Re: Flashdisk, M-Systems, Devicedriver, TrueFFS, Booting

David Woodhouse (
Mon, 19 Jan 1998 15:12:54 +0000 said:
> i have a M-Systems Flashdisk PCD-896 (ISA) with 4 MB. With an
> BIOS-Extension and TrueFFS it's possible to access the disk like an
> normal harddisk (realtime stuff under DOS)...

> I like to boot a very small linux from that Flashdisk into RAM. But
> after switching to protected-mode i need a kernel-driver, or?

> I searched for a kernel-driver for this hardware, but i didn't found
> any. But in devices.txt i found...

Hi. That'd have been me. I've was working on drivers for this over the summer
vacation, while I was working for Nortel. I got it to the point where it would
read and write FFS on the cards.

My code is at

There's a generic MTD (Memory Technology Device) driver, an FTL driver (ported
from the PCMCIA distribution), and a couple of memory device drivers - one to
use standard memory, and the M-Systems ISA card driver. It's set up for the
4Mb card, AFAICR, but it should be simple enough to change it to other sizes.
I just didn't have enough of the cards to work out how to tell them apart.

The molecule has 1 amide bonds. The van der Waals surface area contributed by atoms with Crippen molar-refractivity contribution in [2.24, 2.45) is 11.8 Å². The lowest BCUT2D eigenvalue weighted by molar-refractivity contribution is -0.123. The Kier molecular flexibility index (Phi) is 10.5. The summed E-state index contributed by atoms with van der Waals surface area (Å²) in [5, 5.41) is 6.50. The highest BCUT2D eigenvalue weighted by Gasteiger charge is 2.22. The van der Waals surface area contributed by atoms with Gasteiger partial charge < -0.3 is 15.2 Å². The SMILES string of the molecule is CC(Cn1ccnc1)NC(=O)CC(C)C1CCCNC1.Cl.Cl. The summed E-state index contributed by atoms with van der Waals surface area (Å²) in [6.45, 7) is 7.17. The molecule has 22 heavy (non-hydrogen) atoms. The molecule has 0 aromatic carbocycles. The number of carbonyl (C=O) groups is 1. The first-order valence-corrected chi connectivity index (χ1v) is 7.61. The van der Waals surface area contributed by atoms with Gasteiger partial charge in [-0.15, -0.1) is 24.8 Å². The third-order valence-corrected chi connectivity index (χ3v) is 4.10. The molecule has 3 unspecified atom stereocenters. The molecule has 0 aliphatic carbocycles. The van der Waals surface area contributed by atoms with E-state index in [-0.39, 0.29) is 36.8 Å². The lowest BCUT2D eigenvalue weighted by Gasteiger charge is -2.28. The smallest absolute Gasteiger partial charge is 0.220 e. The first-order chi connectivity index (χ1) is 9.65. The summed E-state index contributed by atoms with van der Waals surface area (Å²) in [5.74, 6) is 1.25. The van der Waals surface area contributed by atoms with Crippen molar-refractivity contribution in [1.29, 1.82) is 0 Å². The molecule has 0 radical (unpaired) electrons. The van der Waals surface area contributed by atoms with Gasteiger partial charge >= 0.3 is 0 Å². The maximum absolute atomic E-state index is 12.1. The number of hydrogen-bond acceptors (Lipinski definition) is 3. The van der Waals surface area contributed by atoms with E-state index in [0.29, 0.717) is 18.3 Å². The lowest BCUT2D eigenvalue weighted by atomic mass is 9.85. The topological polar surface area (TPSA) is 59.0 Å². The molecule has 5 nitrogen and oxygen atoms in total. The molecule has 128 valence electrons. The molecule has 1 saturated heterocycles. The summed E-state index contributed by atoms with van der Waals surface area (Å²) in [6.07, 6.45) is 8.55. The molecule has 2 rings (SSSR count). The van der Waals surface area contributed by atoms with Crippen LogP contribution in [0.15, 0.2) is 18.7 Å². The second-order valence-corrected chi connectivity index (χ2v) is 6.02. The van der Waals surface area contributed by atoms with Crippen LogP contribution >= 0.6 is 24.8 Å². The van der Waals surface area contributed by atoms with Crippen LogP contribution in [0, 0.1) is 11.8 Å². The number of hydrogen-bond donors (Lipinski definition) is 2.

There's no makefiles - just use the gcc command line that the kernel uses to
make modules.

Also, it's against about 2.1.57, which was just before a handful of VFS
changes (inode->dentry, etc.), but that should be fairly trivial to fix.

Obviously, if you want to use it as a root fs, you'll need to compile it in,
but that shouldn't take too much work.

The main problem with it is that it is _very_ slow to write, and tends to
hangs the machine up for the duration of the write. If it were to set current->
timeout to a sensible value before calling schedule() when it is waiting for
the flash card, that should improve. Busy-waiting is bad :)

The reason that I stopped working on it was to wait for the changes to the
PCMCIA code to support generic MTD devices, after discussion with David Hinds.
It was silly for me to provide a generic MTD subsystem when there was already
one provided by the PCMCIA code. All that needed doing was separating the MTD
system from the PCMCIA so that you could have the former without the latter.

I went on to other things before I left, and I don't know if Nortel ever picked
up the project, or even if the PCMCIA subsystem now supports generic MTD
devices in the way we want.

Note that if you want to boot from it, the easiest solution is to put a DOS
partition on it and use LOADLIN. You can update LILO to know about it later,
perhaps, or make the FTL driver fake the geometry so it looks exactly how the
BIOS routines present it.

----                              ----                              ----
David Woodhouse, Robinson College, CB3 9AN, England.   (+44) 0976 658355
	    finger for PGP key.